What I know about {remembering}

To remember:  to recall to the mind by an act or effort of memory; to think of again.

This time last year I wrote a post that I argued over in my head for a long time. I sent it to a mate and asked her point of view. I worried that in writing a post about the bad it would negate the good. To remember is to relive and to relive is re traumatising.

There is power in remembering. It allows you to see where you have been as a way of predicting where you will go. To watch the hands of time and make sure they keep moving. In the chapters I submitted to my supervisor this week  I wrote a section on the way in which counsellors sit with people, remember with them – as a way of finding new ways to cope in the future. We look to the past to see the ways that we craft little coping mechanisms to see if they might fit with what is happening now. We are all experts on our own experience.

Between research, parenting, relationships and writing Im forced to remember over and over. Remember the snippets of joy families have shared with me when they have worked out new ways to survive catastrophic losses, remember the smiles of the day I birthed my babies, remember that to be truly in a relationship I have to remember my potential to fall back on old ways of doing things. I stop myself and start again. I remember to write in a way that is true and honest but doesn’t find me in the foetal position in the corner of the room.

Strangely enough every time I type corner it comes out as coroner. My work in the death field has ruined my touch typing skills.

In 2007 I got to spend a week at the Dulwich Centre in Adelaide. The lovely Micheal White spoke for 5 days about narrative therapy – about helping people reauthor their own lives. I think that I learnt alot about the skills I might need in the counselling space but more importantly it gave me the power to reauthor my own life. Michael used to talk about ‘saying hello again’, about the bonds we could establish between people that are here and the people that are lost. A continuing bond that can occur even after a loss has happened.

I learnt that week to say hello again to myself. To remember that in all the connecting we do, we have to reconnect with ourselves.

In November, we remember.

What do you know about remembering?

Link up an old or new post below and then pop around and read the other posts x


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12 Responses to What I know about {remembering}

  1. Sarah you write so beautifully and with such purpose.

    I guess too, building that resilience within is so important to move into the future. We don’t have to tap into the pain and negativity to remind ourselves of difficult events, we just need to remember it enough.

    I’ve already got a post idea! thank you! xxx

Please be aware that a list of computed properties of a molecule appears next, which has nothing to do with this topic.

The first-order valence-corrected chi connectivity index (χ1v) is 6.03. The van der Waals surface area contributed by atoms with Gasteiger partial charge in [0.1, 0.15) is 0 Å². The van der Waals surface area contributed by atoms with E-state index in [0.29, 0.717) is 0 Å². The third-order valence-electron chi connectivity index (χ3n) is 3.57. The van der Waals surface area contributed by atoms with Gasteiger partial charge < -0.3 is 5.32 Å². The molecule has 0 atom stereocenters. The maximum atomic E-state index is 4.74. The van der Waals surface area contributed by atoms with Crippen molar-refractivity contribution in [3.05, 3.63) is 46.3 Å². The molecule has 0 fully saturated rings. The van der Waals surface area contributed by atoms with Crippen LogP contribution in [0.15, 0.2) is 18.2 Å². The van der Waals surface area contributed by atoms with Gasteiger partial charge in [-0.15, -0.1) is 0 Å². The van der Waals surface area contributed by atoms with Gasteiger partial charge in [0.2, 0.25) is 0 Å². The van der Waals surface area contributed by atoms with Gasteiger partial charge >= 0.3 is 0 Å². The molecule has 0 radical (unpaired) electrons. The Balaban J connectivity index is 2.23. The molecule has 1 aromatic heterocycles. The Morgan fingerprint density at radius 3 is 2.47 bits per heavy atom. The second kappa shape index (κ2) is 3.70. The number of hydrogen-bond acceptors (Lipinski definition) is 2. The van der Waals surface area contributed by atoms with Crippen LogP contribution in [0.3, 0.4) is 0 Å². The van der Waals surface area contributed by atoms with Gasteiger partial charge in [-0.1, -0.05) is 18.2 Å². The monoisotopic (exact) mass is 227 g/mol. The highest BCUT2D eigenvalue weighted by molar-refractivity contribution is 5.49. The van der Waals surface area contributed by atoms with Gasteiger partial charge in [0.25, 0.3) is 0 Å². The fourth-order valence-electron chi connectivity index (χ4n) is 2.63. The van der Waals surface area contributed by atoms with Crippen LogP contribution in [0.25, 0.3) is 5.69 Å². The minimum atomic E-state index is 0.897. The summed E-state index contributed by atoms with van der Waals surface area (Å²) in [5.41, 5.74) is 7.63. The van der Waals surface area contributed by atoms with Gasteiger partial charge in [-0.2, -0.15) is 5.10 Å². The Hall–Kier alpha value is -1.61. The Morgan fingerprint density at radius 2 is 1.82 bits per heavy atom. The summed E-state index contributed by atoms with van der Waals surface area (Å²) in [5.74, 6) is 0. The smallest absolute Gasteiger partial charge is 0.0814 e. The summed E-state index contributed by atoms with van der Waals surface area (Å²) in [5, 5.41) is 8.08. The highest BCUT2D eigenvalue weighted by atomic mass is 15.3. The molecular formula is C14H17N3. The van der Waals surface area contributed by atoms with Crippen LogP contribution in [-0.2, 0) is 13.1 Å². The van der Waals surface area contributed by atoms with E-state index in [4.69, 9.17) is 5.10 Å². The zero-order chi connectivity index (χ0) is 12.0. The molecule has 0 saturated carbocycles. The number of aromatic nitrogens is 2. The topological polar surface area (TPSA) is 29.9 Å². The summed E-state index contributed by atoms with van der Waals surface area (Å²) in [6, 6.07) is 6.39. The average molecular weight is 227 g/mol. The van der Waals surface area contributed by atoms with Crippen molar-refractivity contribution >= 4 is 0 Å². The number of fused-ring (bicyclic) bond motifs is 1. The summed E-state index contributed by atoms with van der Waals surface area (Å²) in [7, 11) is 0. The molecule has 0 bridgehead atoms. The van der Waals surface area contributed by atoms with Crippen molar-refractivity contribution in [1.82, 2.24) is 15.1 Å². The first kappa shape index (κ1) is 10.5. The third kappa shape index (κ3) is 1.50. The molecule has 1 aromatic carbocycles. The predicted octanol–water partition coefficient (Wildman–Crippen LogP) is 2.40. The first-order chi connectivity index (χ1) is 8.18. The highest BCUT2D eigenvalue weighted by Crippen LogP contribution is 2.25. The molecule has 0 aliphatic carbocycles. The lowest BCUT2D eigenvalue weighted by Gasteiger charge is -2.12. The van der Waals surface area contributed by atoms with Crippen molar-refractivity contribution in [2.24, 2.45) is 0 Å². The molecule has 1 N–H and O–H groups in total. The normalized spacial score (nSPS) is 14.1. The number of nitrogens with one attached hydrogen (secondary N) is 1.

2. You write so wonderfully – gently amd reflectively . Your work sounds very interesting – thank you for sharing.
    I like this theory about saying hello again. Sometimes we get caught up in our lives, and the online world even, that we don’t reconnect with those we once did.

  3. Angela says:

    I like remembering. It makes me feel that all the years gone by had, have, a purpose; to get me to where I am now.

  4. Rory Mouttet says:

    Hey Sarah,

    Saying Hi to yourself is such an important thing. Its funny how you can be all up in your own head but not really connecting with yourself until you actually reach out and do it. I’m really enjoying reading your posts. Is it illegal to use you as my own on-line psychologist?

  5. Becc says:

    I love the idea of being able to reauthor your life. What a great concept.

    • Sarah says:

      I like it too Becc. Its nice to think that the person who we are isnt necessarily set in stone. That we can change depending on what we have learnt and experienced – thanks for visiting x

  6. What an insightful post. Reconnecting with ourselves helps us move forward, helps us remember who we are and what has made us who we are.

  7. Kirrily says:

    I wonder what those bonds are when the person is not so much “lost” but “estranged” (and the feeling behind the estrangement has not been mutual). Just musing out loud, don’t mind me!

  8. Jayne says:

    I’m so conscious of making sure I stay connected to my loved ones on a daily basis that I honestly often forget to check in with myself. I like the idea of saying hello, reauthoring ourselves. We’re forever evolving, so why not!

  9. I hope you don’t think it’s cheesy, but your post reminded me of this song.
    http://youtu.be/VI8FIm1Mrw0
    Beautifully written Sarah xx

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